Michael J. Altman, Heathen, Hindoo, Hindu: American Representations of India, 1721-1893 (Oxford: OUP, 2017).
In Heathen, Hindoo, Hindu: American Representations of India, 1721-1893, Michael J. Altman attempts to avoid telling an ‘essentialist’ history—a history where we predetermine something called ‘Hinduism’ and then its existence in the United States (a common project in ‘American religious history’). Instead, he offers a ‘genealogical…method’ (p. 140). This method tells the story from a perspective that recognizes ‘religion’ as a ‘classificatory system’ used by people that’s essentially a ‘political act’. In the span of six chapters, Altman paints a picture for us of Americans who are trying to understand their own religious identity—namely, American Protestants (or Protestant Americans) who do so by contrasting their ‘true religion’ with ‘the Other’.
‘The Other’ has sometimes been presented as arriving during the ‘World Parliament of Religions’ in Chicago in 1893 but Altman reframes the subject in order to shed new light on it. The ‘essentialist’ approach begins with the World Parliament of Religions because it’s organized around the belief in a stable ‘Hinduism’ (a ‘world religion’). Altman takes us back to 1721 showing us that a better approach is to recognize that when people like Cotton Mather write about the ‘heathen’ of India, they’re constructing their own view of the same collection of practices organized as ‘Hinduism’ by many today. This is where Altman begins in Chapter 1, ‘Heathens and Hindoos in Early America’, showing how British depictions of India, and those depictions as processed through Enlightenment thinking, resulted in the depiction of ‘the Other’ as exotic and ‘false’.
In Chapter 2, ‘Missionaries, Unitarians, and Raja Rammohun Roy’, we are shown how battles between conservative and liberal Christians resulted in different depictions of Indian religion. Raka Rammohun Roy takes center stage as his monotheistic take on Indian tradition became ‘Christianized’, if you will, with Roy serving as an example of what a purer form of Indian religion could be if it would just look more like Christianity. A similar theme appears in Chapter 4, ‘Transcendentalism, Brahmanism, and Universal Religion’, as those who embraced ‘metaphysical religion’, like early Transcendentalist, sought not to embrace what ‘Hinduism’, per se, but to find in India an underlying spirituality that could be connected to similarities in Christianity resulting in the discovery of a ‘universal religion’ beyond the dogmas, rituals, and magic of most religions. This struggle reappears in Chapter 5, ‘The Theosophical Quest for Occult Power’ and it’s embodied in the Henry Steel Olcott and Madame Helena Blavatsky’s attempt to unite with Swami Dayanand Sarawati and the Arya Samaj being interpreted as nothing but an imperialistic act wherein Olcott ‘attempt[ed] to fold Saraswati and the Arya Samaj’ into their universalizing ‘wisdom religion’ (p. 110).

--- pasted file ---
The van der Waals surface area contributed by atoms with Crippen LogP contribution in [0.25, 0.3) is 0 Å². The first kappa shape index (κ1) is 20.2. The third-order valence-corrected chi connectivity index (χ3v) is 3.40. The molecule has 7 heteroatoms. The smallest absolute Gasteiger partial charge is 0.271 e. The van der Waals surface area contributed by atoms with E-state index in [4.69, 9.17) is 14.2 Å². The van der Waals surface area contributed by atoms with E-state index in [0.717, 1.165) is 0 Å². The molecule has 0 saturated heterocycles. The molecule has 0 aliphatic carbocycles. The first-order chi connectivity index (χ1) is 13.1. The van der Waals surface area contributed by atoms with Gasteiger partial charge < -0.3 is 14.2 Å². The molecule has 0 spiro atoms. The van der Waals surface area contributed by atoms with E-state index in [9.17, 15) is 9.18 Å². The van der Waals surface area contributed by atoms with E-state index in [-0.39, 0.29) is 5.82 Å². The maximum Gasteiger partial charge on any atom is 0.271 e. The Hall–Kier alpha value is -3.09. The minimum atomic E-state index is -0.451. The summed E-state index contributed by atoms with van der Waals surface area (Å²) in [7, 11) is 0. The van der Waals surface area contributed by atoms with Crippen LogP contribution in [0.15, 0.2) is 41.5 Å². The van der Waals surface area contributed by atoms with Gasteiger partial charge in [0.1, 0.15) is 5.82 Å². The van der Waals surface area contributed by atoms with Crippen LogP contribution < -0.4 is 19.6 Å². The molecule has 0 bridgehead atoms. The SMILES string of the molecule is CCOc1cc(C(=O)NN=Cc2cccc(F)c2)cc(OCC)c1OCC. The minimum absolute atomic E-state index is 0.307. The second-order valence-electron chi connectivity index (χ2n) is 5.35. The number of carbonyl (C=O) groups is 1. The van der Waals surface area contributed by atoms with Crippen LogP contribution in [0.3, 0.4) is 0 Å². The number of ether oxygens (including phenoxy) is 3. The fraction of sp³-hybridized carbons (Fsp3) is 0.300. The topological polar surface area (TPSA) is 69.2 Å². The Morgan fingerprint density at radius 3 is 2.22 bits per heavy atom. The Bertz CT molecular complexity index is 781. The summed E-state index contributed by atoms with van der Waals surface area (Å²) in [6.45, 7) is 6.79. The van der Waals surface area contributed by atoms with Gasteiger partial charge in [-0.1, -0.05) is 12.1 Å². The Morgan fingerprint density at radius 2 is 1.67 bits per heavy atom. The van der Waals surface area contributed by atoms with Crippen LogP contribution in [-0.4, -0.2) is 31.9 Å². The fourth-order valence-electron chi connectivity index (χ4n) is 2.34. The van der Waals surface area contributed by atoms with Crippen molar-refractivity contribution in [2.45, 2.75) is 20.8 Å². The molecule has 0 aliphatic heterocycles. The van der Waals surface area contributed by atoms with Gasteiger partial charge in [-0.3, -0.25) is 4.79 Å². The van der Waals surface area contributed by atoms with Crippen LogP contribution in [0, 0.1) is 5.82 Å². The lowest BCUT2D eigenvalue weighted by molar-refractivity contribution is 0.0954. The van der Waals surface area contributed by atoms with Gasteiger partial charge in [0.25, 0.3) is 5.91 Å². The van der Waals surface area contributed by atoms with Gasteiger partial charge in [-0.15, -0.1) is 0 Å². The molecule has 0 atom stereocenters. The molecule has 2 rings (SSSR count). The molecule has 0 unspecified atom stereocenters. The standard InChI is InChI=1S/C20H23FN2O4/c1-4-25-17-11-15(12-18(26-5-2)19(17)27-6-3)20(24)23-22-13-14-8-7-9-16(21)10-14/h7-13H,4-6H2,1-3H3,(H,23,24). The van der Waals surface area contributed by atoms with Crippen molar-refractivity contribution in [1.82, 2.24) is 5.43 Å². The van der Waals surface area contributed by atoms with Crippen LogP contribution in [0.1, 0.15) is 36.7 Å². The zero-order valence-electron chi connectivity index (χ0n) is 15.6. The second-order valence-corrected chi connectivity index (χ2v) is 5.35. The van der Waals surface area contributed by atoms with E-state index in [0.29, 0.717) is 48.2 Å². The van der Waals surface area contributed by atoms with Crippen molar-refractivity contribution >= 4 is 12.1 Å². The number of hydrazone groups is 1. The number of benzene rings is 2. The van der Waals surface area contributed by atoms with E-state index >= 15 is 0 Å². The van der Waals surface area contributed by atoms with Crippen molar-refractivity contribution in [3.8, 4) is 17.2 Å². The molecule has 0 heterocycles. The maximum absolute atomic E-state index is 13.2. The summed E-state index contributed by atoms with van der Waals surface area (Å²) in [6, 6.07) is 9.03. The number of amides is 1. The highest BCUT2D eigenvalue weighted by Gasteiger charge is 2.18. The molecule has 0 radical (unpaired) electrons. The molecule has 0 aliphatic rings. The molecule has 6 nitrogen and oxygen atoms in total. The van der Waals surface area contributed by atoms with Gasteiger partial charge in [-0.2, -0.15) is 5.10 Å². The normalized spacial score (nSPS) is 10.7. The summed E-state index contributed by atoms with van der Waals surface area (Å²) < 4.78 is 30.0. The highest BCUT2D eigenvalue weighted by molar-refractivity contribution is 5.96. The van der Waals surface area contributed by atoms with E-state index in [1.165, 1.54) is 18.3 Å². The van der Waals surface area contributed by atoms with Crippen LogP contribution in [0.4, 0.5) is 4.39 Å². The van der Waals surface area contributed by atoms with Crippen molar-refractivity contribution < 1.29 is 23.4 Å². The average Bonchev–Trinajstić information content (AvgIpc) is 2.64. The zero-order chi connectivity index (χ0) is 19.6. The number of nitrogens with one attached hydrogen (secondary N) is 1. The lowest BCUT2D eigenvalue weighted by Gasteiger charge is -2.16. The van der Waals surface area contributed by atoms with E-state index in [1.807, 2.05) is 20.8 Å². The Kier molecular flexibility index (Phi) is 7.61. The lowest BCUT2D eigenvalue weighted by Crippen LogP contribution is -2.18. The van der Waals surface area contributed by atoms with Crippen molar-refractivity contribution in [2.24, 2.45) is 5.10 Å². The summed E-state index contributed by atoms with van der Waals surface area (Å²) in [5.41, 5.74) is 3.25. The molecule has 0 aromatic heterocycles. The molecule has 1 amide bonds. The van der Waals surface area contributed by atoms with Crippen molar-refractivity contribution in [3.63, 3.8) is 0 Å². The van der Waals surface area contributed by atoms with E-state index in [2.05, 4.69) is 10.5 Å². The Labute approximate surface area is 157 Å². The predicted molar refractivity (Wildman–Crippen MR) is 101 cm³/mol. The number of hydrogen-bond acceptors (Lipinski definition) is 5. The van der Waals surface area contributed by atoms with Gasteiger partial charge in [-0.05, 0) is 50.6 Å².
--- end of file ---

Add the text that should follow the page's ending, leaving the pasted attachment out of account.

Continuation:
Chapter 3, ‘Hindoo Religion in American National Culture’, tells the story of how Indians were presented in schoolbooks, books, and magazines, thereby shaping the American imagination of India. Chapter 6, ‘Putting the “Religions” in the World Parliament of Religions’, is a fascinating look at American attempts to create broader unity across various religions but on the terms of Protestantism.
This is a well-written, well-researched book that does what it sets out to do: provides a genealogy and avoids the essentialist narrative. This approach forces us to think deeper about the meaning of ‘religion’ and how this word functions and has functioned, especially in American society.